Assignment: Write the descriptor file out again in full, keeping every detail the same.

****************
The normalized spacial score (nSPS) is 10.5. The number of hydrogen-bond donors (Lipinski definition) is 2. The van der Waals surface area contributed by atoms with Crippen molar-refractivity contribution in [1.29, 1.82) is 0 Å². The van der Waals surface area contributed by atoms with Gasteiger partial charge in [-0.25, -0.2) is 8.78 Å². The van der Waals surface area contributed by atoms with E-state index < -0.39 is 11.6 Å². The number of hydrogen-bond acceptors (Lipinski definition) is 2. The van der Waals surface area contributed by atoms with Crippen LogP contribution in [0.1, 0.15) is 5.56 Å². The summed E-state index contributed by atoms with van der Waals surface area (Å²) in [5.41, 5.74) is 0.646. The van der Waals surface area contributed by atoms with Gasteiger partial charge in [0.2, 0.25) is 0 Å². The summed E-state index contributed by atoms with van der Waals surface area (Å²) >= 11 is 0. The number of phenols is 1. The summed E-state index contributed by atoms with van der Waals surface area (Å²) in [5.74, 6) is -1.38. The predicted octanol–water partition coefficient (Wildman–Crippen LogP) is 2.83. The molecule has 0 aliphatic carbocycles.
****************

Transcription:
The normalized spacial score (nSPS) is 10.5. The number of hydrogen-bond donors (Lipinski definition) is 2. The van der Waals surface area contributed by atoms with Crippen molar-refractivity contribution in [1.29, 1.82) is 0 Å². The van der Waals surface area contributed by atoms with Gasteiger partial charge in [-0.25, -0.2) is 8.78 Å². The van der Waals surface area contributed by atoms with E-state index < -0.39 is 11.6 Å². The number of hydrogen-bond acceptors (Lipinski definition) is 2. The van der Waals surface area contributed by atoms with Crippen LogP contribution in [0.1, 0.15) is 5.56 Å². The summed E-state index contributed by atoms with van der Waals surface area (Å²) in [5.41, 5.74) is 0.646. The van der Waals surface area contributed by atoms with Gasteiger partial charge in [0.2, 0.25) is 0 Å². The summed E-state index contributed by atoms with van der Waals surface area (Å²) >= 11 is 0. The number of phenols is 1. The summed E-state index contributed by atoms with van der Waals surface area (Å²) in [5.74, 6) is -1.38. The predicted octanol–water partition coefficient (Wildman–Crippen LogP) is 2.83. The molecule has 0 aliphatic carbocycles.